No more flogging off public assets.

And no more TTIP- style threats to the NHS.

And we will stand firm against racism and xenophobia too:

In this year, of all years, when we remember the 40th anniversary of the Grunwick strike.

We’ve all seen what’s happened since the referendum.

The rise in hate crime. The casual prejudice. The licence given to anti-immigrant views.

So today l want us to send a strong message of solidarity to BME and migrant workers.

Including, the brilliant women who keep our NHS running. The women who work for a pittance in our care homes.  The women who have worked here for years, brought up families, but have been left hanging, not knowing what the future holds.

Let’s send them a message. We stand with you. The government must do the right thing and guarantee the right to remain.

Sisters, our second priority must be to secure a new deal for women workers.

Tackling the root causes inequality. Delivering fairness and positive flexibility for all. Giving every woman the chance to fulfil her true potential.

The gender pay gap is closing, but far too slowly.

One in ten workers are on zero hours, casual and low-paid self-employment.

And we face plenty of other injustices too.

Job segregation. Poor pensions. Childcare that’s too expensive. Sexual harassment that is far too common.

None of this is helped by the scandal of those employment tribunal fees that price women out of justice.

But what we need most of all is strong, growing unions winning for women workers.

So our mission must be to organise a new generation of women trade unionists.

This year we remember amazing campaigners like Lesley McCullum, Betty Tebbs and Brenda Proctor.

In their different ways, each showed that women will always be stronger together.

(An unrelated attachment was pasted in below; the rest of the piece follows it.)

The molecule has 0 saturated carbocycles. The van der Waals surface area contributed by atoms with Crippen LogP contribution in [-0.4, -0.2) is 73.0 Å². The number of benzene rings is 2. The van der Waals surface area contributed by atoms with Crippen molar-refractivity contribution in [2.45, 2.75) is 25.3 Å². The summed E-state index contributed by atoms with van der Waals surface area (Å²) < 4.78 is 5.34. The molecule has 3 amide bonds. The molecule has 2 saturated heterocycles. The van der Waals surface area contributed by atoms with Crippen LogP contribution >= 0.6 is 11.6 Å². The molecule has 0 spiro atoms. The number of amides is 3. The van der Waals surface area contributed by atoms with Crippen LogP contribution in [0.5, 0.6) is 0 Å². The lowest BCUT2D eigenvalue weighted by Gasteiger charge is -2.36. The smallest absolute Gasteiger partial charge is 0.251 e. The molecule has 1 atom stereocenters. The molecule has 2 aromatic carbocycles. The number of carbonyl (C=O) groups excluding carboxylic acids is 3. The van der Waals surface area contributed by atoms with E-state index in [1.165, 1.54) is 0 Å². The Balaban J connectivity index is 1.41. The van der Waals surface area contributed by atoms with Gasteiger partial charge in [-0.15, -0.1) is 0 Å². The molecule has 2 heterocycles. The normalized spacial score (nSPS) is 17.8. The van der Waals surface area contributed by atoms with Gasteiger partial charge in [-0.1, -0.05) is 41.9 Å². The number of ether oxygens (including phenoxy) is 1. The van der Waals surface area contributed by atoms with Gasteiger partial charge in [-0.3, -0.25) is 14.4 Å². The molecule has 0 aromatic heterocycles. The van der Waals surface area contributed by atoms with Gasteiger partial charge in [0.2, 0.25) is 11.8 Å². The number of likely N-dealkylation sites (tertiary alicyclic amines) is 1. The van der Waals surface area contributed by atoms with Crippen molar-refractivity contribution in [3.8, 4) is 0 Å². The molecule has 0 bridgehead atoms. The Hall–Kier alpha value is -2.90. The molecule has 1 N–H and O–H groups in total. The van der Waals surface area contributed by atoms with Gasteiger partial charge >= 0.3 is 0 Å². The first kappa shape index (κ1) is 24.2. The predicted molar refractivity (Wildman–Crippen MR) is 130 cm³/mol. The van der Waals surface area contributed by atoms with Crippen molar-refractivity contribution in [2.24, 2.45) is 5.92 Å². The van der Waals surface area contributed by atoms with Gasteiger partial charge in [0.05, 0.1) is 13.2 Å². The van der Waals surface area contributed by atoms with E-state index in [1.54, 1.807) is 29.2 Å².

We must be there for women.

But, sisters, we need men to be there for women too.

Solidarity must be a two way street.

This movement is 50;50 men and women.

And our culture must reflect that.

Now, I was told recently that some men in the movement thought I needed to show some more aggression.

Well sisters, as some of those men have discovered, on occasions I can get angry like the best of them.

But trade unionism isn't just about aggression or who shouts loudest.

It's about compassion. It's about justice, dignity and common sense. It's about a culture that celebrates the contribution of working people from all walks of life.

Women are great trade unionists in our own right. We don’t need to be carbon copies of men.

Which takes me to our third priority: tackling violence against women.

Nearly three million women a year in this country suffer violence;

There is a President in the Kremlin who has decriminalised domestic violence;

And a President in the White House who has boasted about sexually assaulting women.

This year the TUC added our voice to the ETUC’s call for Safety at Home and Safety at Work.

We campaigned against cuts to women’s refuges.

And we exposed the shocking scale of sexual harassment in the workplace.

Our report showed that two thirds of young women have experienced some form of sexual harassment.

As have more than half of all women.

Let’s be clear delegates.

Too many women are being subjected to sexual bullying at home, at work and on social media.

It's designed to intimidate women out of public space - to keep us in our place.

But the truth is that men who bully women are afraid of us.

And we must face them down.

Showing that our values – dignity, equality, tolerance – will always win through.

Sisters, last June we lost an outstandingly gifted campaigner for women and women’s rights.

And we lost her in the most horrific circumstances imaginable.

Jo Cox was an inspiration to us all.

A feminist, internationalist and champion of working people world-wide.

She was killed by the politics of hate, but her legacy will always be the politics of hope.

And at this moment of great danger – when the hard right wants to divide worker against worker – that message is more important than ever.

And the best way we can honour Jo’s memory is by fighting for the same great causes to which she devoted her life – and ultimately gave her life.

Equality. Justice. The strong helping the weak.

And if we can do that – if we really can bring people together – then we can win a better future not just for women, but for workers everywhere.

Because when women rise, all workers rise.

Let’s get to it.